Uber, Lyft Drivers Remain as Contractors
California voters approved Proposition 22, which allows Uber and Lyft to categorize drivers as contractors.
We continue to view narrow-moat Uber (UBER) and Lyft (LYFT) as attractive and are maintaining our $48 and $50 fair value estimates, respectively. As we assumed in our Aug. 14 note, voters in California passed Proposition 22, which allows Uber and Lyft to categorize their drivers as contractors, during the United States presidential election on Nov. 3.
With the approval of Proposition 22, the firms will not have to abide by the state’s Assembly Bill 5, or AB-5, which would have forced them to classify their drivers as employees, creating additional costs that likely would have been passed on to riders. AB-5 would have also eliminated flexibility in working hours, which is one of the main reasons attracting drivers. As proposed by both Uber and Lyft, Proposition 22 met halfway with AB-5 as it adds benefits for drivers, including a higher minimum wage, more insurance, and healthcare subsidies. While the benefits will increase costs for both firms, they are far lower than those associated with AB-5. As a result, we expect that Uber and Lyft will be able to maintain the supply of drivers in California, which is critical to the network effect both firms are building.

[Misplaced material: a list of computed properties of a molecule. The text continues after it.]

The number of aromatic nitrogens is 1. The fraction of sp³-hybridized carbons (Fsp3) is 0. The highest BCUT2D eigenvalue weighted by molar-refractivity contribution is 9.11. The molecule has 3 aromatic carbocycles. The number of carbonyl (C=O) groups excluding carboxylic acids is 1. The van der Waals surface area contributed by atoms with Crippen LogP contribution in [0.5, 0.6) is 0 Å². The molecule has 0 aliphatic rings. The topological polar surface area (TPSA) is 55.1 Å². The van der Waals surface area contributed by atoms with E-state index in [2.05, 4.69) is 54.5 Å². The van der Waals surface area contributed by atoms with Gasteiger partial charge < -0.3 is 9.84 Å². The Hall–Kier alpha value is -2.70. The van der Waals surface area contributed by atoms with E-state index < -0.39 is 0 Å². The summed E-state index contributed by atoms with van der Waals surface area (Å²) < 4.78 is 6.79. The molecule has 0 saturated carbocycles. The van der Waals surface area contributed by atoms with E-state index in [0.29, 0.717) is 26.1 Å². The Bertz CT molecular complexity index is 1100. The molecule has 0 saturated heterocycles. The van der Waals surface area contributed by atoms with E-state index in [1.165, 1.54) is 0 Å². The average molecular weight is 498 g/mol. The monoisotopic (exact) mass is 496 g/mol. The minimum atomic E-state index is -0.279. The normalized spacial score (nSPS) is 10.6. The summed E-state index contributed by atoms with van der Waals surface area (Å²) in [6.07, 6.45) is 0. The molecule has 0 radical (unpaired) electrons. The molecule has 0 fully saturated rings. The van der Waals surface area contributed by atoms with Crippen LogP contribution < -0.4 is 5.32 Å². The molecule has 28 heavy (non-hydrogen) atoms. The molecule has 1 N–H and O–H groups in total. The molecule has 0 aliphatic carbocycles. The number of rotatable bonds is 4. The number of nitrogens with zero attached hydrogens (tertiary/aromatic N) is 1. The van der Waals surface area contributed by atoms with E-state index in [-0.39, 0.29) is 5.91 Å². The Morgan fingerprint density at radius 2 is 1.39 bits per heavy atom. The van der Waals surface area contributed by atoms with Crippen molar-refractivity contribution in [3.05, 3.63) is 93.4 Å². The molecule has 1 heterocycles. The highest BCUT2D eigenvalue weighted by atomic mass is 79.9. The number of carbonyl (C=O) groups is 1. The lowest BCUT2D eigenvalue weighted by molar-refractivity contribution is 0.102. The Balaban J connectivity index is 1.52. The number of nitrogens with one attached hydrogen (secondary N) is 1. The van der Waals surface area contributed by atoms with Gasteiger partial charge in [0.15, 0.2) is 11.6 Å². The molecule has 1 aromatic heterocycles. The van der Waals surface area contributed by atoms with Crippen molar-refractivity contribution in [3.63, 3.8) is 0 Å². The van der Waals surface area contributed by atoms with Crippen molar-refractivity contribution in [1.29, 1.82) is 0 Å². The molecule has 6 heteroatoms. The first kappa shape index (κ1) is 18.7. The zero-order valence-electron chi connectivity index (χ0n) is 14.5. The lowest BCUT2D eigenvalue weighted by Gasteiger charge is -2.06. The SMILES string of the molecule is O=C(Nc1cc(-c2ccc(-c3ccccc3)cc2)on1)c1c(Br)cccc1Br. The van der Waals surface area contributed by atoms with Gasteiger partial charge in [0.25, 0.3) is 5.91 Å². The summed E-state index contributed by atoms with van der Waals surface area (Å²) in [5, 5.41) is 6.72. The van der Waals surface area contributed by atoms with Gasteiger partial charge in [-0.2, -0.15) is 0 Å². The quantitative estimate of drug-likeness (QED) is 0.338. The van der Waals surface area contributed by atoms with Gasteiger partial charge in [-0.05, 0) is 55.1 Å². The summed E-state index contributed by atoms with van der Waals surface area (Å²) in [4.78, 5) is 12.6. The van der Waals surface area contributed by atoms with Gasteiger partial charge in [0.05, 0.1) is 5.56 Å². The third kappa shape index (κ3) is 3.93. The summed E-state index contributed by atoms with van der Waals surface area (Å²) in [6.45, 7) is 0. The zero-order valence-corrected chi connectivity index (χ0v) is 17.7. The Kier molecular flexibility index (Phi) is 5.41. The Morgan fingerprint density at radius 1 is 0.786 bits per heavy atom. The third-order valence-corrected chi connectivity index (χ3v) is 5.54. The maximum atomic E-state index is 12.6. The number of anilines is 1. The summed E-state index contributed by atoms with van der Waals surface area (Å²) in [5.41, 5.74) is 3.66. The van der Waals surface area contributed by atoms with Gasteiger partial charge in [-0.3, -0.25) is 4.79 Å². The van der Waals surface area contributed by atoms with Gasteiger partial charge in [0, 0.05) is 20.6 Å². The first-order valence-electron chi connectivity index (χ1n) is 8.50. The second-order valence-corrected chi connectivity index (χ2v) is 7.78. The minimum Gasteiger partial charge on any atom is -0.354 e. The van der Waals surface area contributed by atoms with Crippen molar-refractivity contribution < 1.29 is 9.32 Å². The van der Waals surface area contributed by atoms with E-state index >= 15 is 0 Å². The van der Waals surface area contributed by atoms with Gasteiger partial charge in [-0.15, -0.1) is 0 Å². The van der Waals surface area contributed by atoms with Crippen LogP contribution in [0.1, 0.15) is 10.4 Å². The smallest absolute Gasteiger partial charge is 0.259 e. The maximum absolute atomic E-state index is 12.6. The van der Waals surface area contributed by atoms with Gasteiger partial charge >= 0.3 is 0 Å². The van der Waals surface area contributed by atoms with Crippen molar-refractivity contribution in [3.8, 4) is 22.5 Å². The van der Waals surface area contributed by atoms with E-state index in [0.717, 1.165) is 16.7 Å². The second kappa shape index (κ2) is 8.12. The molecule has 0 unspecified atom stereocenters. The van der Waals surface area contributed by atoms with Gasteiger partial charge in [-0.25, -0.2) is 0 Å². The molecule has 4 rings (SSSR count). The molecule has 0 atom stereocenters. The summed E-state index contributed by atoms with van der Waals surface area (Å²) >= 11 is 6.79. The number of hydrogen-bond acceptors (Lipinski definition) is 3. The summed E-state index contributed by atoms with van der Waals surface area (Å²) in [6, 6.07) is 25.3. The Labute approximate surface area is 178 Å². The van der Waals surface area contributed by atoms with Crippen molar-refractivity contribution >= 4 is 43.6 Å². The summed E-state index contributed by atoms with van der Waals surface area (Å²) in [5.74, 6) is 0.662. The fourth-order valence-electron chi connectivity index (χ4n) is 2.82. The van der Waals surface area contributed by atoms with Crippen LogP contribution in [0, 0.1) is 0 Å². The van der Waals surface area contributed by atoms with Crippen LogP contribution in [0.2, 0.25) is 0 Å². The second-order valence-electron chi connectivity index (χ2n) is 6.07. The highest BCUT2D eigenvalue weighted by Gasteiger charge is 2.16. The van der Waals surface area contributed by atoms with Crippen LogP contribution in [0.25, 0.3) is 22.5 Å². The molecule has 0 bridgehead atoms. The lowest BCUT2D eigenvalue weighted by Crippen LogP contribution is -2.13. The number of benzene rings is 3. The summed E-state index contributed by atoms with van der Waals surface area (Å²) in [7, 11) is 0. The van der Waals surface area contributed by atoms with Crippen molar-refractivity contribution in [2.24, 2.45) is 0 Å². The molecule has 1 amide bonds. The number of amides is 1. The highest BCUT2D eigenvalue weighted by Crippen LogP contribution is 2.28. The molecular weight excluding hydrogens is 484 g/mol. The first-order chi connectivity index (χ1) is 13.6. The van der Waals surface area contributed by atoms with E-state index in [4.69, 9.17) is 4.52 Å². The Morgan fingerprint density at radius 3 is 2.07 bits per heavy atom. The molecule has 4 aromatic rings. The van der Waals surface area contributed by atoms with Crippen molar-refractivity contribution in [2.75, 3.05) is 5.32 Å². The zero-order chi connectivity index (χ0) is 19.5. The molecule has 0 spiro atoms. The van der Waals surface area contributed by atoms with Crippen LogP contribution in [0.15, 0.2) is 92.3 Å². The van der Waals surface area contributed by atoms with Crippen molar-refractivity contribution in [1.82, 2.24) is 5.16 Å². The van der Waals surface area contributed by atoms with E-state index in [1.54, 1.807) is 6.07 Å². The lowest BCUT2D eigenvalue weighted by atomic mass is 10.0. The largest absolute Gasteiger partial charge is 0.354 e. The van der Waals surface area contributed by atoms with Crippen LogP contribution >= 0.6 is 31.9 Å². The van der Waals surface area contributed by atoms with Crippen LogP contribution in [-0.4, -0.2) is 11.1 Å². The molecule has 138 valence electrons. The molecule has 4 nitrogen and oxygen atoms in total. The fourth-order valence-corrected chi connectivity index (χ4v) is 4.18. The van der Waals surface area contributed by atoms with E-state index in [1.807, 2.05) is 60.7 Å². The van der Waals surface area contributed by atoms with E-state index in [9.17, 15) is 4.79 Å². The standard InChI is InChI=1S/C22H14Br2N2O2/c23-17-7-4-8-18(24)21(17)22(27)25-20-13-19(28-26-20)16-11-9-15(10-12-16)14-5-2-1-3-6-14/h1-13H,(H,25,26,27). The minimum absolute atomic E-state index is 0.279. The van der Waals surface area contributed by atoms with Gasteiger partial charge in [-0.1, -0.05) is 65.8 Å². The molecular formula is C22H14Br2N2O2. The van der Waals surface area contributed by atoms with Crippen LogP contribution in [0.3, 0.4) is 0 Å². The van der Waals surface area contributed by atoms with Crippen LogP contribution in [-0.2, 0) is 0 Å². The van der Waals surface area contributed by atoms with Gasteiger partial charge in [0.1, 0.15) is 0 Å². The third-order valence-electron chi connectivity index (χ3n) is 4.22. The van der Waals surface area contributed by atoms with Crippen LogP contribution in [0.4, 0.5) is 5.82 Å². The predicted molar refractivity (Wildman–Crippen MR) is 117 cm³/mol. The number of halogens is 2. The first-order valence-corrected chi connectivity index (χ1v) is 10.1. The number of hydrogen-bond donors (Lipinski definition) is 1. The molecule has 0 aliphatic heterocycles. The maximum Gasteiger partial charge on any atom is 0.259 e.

As the economy recovers and the coronavirus pandemic ends, we expect demand for ride-sharing to return and help Uber and Lyft once again generate strong revenue growth, leading to operating leverage and further progress toward profitability. We have not made any significant changes to our models and remain confident that both firms will generate full-year positive adjusted EBITDA in 2023 and hit GAAP profitability in the 12 months after.
We believe California voters’ decision may be indicative of what most people across the country prefer. For this reason, we expect other states to more effectively negotiate with Uber and Lyft, and reach a compromise that resembles Proposition 22.
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Ali Mogharabi does not own (actual or beneficial) shares in any of the securities mentioned above. Find out about Morningstar’s editorial policies.
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